- Agroclimatological characterisation of the Karoo: a preliminaryinvestigation
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Agroclimatological characterisation of the Karoo: a preliminary investigation
AgroMet (ISCW), Grootfontein College of Agriculture, Middelburg CP, 5900
A method for agroclimatological characterisation of rangeland is discussed with the dwarf-shrub grassland of the Karoo as example. This characterisation is equivalent to the determination of probability or risk of drought and can be used as a basis by insurance schemes against drought. It may also point the way to a method of identification of high-risk areas for desertification.
The risk of desertification is greater in certain agroclimatic regions, particularly in arid and semi-arid ecosystems inherently vulnerable to drought stress. "Only by monitoring both short-and long-term trends in environmental change will society be able to better understand the interrelationships that exist" (Anon., 1987). This necessitates either the systematic monitoring of areas prone to desertification in terms of biomass productivity and soil water (Bowonder, 1987), or keeping track of changes by using models for this purpose.
The ZA 1 -model for rangeland drought indexing was discussed elsewhere (Venter, 1992). As far as its proneness to drought is concerned, an area is characterised by the frequency of occurrence of drought indices ranging from very low to normal. The frequency distribution may differ from one weather station to the next within the same area. These frequencies can be used to determine the probabilities of droughts of varying intensity (Wilhite & Glantz, 1987), and therefore to describe the aridity of a region (Troyo-Dieguez, de Lachica-Bonilla & Fernandez-Zayas, 1990).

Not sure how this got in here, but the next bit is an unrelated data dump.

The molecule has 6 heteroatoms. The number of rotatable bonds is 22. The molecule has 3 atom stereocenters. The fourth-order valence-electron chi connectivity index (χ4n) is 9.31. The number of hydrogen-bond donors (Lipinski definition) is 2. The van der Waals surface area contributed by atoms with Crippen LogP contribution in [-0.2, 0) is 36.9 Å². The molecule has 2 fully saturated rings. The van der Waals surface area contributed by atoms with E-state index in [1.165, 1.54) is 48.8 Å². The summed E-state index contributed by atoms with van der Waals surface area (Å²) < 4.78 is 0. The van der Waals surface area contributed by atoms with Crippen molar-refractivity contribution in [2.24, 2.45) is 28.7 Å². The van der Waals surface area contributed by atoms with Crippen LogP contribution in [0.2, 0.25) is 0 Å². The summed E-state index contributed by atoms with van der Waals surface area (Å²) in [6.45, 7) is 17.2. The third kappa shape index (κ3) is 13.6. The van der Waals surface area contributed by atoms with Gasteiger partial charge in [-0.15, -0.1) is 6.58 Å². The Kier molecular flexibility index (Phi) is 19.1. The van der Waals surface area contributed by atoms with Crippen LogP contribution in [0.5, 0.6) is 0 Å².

The ZA-index comprises the plant-available water expressed as a percentage of the mean available water for a particular month (Venter, 1992). These monthly indices are calculated and mapped as a matter of routine for an extensive network of rainfall stations. However, a complete picture of a drought situation in a region can be obtained only if the probability that a given index may occur at a given place has been established. Such probabilities can be used to define the risks associated with drought situations with different intensities.
Long-term records of monthly rainfall were required in order to determine probabilities. An existing rainfall data base (Adamson, 1987) was used. Maximum air temperature values, being required by the model (Venter, 1992), were obtained from a South African Weather Bureau report (S.A. Weather Bureau, 1986). These temperatures were interpolated to obtain estimations where necessary.
Rainfall records from 50 stations throughout the Karoo Region of the Department of Agricultural Development and neighbouring areas were analysed using the drought model to obtain monthly drought indices for these stations. The cumulative frequency distribution of drought indices was then calculated for each station, the frequency being a percentage of the record length in months. Finally these frequencies (probabilities) were mapped, producing separate maps for the probability of occurrence of indices in the categories < 10, < 20 and up to indices < 110. The mapping was accomplished using multiquadric analysis (Adamson, 1987) of the probabilities associated with the 50 stations.